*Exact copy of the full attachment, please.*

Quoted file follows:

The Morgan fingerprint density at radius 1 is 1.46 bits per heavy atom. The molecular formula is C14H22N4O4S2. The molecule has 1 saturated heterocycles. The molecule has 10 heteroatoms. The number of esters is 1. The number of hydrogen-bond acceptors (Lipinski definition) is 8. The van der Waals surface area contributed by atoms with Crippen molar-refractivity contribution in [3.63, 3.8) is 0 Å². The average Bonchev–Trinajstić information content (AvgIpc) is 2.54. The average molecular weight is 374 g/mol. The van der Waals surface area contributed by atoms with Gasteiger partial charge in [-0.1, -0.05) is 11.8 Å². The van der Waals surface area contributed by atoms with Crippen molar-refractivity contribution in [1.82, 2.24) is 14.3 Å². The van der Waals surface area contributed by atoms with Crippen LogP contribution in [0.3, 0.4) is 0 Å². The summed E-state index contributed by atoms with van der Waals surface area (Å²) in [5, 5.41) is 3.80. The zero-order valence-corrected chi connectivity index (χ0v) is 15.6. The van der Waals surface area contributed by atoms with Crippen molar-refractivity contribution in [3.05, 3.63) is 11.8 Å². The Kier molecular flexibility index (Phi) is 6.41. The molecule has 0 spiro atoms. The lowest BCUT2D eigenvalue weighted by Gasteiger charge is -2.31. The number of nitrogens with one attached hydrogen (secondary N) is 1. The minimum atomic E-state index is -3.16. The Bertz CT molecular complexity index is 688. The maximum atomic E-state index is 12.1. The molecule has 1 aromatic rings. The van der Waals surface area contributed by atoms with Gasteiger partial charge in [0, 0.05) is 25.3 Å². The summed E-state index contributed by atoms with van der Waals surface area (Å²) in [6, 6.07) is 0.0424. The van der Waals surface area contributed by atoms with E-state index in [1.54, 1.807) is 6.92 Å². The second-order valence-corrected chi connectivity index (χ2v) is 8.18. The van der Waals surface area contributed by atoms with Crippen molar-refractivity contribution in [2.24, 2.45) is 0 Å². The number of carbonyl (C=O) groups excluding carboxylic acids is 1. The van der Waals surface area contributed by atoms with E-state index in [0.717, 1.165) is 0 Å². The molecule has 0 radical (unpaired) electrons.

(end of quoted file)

The Morgan fingerprint density at radius 1 is 1.46 bits per heavy atom. The molecular formula is C14H22N4O4S2. The molecule has 1 saturated heterocycles. The molecule has 10 heteroatoms. The number of esters is 1. The number of hydrogen-bond acceptors (Lipinski definition) is 8. The van der Waals surface area contributed by atoms with Crippen molar-refractivity contribution in [3.63, 3.8) is 0 Å². The average Bonchev–Trinajstić information content (AvgIpc) is 2.54. The average molecular weight is 374 g/mol. The van der Waals surface area contributed by atoms with Gasteiger partial charge in [-0.1, -0.05) is 11.8 Å². The van der Waals surface area contributed by atoms with Crippen molar-refractivity contribution in [1.82, 2.24) is 14.3 Å². The van der Waals surface area contributed by atoms with Crippen LogP contribution in [0.3, 0.4) is 0 Å². The summed E-state index contributed by atoms with van der Waals surface area (Å²) in [5, 5.41) is 3.80. The zero-order valence-corrected chi connectivity index (χ0v) is 15.6. The van der Waals surface area contributed by atoms with Crippen molar-refractivity contribution in [3.05, 3.63) is 11.8 Å². The Kier molecular flexibility index (Phi) is 6.41. The molecule has 0 spiro atoms. The lowest BCUT2D eigenvalue weighted by Gasteiger charge is -2.31. The number of nitrogens with one attached hydrogen (secondary N) is 1. The minimum atomic E-state index is -3.16. The Bertz CT molecular complexity index is 688. The maximum atomic E-state index is 12.1. The molecule has 1 aromatic rings. The van der Waals surface area contributed by atoms with Gasteiger partial charge in [0, 0.05) is 25.3 Å². The summed E-state index contributed by atoms with van der Waals surface area (Å²) in [6, 6.07) is 0.0424. The van der Waals surface area contributed by atoms with E-state index in [1.54, 1.807) is 6.92 Å². The second-order valence-corrected chi connectivity index (χ2v) is 8.18. The van der Waals surface area contributed by atoms with Crippen molar-refractivity contribution in [2.24, 2.45) is 0 Å². The number of carbonyl (C=O) groups excluding carboxylic acids is 1. The van der Waals surface area contributed by atoms with E-state index in [0.717, 1.165) is 0 Å². The molecule has 0 radical (unpaired) electrons.